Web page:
A first disadvantage of the sandamble is the reduced frequency carrier offset lockin range. However, in practice the frequency carrier lockin range usually does not need to be very large. Thus, in accordance with another aspect of the invention, two methods to circumvent ambiguity by a second operation step on a slightly enlarged guard interval D_{g} ^{(1) }of the first synchronization OFDM symbol will be described later in this description. For two of the presented frequency offset ambiguity resolution algorithms, D_{g} ^{(1)}>D_{g }is required.
A second disadvantage of the sandamble is that in comparison to the conventional repetition preamble, the second part of the synchronization preamble requires an own guard interval, so that the total “preamble length” is slightly increased from D_{g}+2D_{sync }in the conventional repetition preamble to D_{g} ^{(1)}+D_{g} ^{(2)}+2D_{sync }in the sandamble. If it is assumed that the usual choice will be D_{g} ^{(2)}≈D_{g}, then the number of additionally required modulation intervals for synchronization is D_{g} ^{(1)}. The sandamble structure suggests greater efficiency than the conventional repetition preamble when the achievable frequency estimation variance σ_{ξf} ^{2 }is compared with the transmission overhead. That is, the sandamble structure achieves the best accuracy (low variance) if the number of training samples (overhead) is fixed.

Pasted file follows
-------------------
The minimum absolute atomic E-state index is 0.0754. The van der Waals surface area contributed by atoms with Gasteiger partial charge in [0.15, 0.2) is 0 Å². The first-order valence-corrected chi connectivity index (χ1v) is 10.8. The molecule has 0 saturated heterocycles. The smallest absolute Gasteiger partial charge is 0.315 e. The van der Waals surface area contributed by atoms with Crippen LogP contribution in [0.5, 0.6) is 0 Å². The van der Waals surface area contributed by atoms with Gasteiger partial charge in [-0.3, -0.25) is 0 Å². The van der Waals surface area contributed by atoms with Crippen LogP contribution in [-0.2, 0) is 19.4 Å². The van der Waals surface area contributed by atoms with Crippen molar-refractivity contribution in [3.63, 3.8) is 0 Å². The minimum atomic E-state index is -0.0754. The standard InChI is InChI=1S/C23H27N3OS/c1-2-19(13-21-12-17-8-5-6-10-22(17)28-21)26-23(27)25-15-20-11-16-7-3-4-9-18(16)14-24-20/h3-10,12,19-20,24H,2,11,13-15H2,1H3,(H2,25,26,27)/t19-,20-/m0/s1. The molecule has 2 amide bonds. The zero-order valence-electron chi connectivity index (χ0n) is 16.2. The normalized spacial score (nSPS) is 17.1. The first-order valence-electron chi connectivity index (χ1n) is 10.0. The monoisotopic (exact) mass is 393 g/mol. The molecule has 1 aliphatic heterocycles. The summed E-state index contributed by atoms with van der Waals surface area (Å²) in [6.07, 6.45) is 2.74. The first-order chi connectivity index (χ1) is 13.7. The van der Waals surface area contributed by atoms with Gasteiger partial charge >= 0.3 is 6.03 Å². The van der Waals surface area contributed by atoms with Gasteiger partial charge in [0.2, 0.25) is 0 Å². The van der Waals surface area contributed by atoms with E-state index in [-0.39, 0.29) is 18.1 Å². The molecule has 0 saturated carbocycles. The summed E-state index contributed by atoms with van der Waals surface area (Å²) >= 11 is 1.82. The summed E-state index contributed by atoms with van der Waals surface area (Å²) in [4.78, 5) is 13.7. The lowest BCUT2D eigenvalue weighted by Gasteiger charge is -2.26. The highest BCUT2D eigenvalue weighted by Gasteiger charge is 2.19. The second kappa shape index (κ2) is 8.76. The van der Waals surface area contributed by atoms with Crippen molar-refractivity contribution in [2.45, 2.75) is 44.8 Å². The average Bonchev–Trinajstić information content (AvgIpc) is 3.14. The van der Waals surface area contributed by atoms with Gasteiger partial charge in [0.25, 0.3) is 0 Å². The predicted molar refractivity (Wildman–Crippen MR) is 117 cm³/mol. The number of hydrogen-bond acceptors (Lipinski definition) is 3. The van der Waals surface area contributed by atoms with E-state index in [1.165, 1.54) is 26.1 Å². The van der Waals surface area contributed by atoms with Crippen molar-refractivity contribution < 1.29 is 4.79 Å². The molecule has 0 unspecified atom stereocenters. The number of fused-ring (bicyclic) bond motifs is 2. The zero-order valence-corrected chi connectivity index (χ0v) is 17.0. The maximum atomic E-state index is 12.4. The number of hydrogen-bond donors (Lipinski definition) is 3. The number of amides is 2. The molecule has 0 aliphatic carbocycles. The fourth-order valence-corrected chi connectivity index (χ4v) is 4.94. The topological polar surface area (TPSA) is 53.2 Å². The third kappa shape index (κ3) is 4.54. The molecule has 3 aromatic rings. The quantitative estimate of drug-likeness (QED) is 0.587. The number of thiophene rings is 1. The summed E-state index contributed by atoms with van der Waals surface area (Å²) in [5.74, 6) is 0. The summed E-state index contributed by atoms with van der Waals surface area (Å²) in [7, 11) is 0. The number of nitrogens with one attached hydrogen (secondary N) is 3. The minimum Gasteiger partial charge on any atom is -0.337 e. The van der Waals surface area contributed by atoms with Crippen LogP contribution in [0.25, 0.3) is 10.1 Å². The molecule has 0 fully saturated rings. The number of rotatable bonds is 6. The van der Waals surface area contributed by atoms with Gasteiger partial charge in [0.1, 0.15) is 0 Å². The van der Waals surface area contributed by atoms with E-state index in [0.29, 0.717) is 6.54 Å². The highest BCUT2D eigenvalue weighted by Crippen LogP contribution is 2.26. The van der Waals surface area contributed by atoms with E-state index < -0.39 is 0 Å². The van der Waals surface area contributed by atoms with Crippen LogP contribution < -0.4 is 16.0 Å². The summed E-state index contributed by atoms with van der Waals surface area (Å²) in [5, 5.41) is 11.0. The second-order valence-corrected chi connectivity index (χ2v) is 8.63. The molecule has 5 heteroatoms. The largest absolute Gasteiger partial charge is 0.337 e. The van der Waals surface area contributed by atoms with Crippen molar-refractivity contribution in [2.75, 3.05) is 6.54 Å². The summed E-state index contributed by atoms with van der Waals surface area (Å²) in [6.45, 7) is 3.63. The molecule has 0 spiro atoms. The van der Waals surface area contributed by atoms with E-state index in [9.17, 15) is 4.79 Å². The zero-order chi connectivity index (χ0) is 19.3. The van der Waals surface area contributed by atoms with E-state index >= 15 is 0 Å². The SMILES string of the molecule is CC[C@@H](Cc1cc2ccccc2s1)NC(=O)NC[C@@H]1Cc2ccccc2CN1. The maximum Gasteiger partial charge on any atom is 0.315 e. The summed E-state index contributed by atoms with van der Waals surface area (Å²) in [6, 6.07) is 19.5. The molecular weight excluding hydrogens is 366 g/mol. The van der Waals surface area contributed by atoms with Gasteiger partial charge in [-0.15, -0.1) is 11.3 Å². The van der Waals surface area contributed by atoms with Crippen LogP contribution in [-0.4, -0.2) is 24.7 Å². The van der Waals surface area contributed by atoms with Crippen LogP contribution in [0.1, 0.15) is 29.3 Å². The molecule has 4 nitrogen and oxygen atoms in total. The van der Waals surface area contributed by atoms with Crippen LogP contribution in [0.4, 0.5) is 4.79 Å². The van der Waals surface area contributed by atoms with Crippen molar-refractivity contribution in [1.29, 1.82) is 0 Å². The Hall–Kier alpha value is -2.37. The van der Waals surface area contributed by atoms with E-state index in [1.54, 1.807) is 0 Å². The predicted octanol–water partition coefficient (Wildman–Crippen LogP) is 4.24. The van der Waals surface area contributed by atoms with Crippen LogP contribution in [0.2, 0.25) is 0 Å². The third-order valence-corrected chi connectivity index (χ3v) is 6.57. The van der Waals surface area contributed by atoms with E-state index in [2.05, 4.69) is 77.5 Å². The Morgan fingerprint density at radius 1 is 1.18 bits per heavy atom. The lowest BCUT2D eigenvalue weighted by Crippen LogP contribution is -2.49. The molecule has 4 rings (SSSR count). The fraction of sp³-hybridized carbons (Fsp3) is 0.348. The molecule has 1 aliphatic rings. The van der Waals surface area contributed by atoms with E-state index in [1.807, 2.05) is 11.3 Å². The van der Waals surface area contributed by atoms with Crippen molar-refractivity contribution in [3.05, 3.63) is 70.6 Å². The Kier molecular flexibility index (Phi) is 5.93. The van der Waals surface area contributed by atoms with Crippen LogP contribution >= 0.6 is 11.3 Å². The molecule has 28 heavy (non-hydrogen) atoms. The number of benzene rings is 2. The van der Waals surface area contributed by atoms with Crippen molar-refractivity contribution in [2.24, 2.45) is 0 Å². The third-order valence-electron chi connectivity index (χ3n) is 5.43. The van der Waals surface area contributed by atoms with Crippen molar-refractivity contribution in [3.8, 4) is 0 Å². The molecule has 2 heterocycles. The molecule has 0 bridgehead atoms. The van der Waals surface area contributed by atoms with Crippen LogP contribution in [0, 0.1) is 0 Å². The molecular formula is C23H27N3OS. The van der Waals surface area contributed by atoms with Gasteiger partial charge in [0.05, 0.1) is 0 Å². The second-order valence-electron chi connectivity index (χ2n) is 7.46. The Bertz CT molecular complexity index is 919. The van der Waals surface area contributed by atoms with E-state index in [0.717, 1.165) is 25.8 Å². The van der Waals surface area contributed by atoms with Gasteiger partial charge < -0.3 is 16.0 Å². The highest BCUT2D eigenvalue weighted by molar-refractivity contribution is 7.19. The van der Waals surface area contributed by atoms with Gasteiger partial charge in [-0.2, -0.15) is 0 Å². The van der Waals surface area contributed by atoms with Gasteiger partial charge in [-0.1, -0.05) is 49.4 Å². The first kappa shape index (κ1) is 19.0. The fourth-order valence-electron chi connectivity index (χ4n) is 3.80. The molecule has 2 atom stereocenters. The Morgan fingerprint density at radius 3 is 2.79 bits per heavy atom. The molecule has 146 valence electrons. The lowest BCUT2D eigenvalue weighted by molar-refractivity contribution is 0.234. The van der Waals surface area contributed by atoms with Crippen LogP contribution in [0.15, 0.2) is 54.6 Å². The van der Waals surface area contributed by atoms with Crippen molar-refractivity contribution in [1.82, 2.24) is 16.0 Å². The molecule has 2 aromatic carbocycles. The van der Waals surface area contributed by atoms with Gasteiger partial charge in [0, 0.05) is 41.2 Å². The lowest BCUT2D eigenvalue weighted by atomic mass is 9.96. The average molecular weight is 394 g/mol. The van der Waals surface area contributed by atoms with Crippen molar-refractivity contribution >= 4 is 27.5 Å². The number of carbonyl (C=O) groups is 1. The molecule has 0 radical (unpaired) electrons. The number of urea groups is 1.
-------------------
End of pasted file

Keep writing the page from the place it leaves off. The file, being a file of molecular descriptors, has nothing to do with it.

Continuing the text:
As mentioned earlier, the synchronization procedure in accordance with the invention comprises two stages, with the first stage itself comprising two steps. In the first step of the first stage, a coarse timing estimate and a lowvariance frequency offset estimate are extracted. The latter can be corrected even though a frequency ambiguity may occur. The second step in the first stage aims to resolve this frequency ambiguity so that the actual carrier frequency offset can be estimated over a wide range.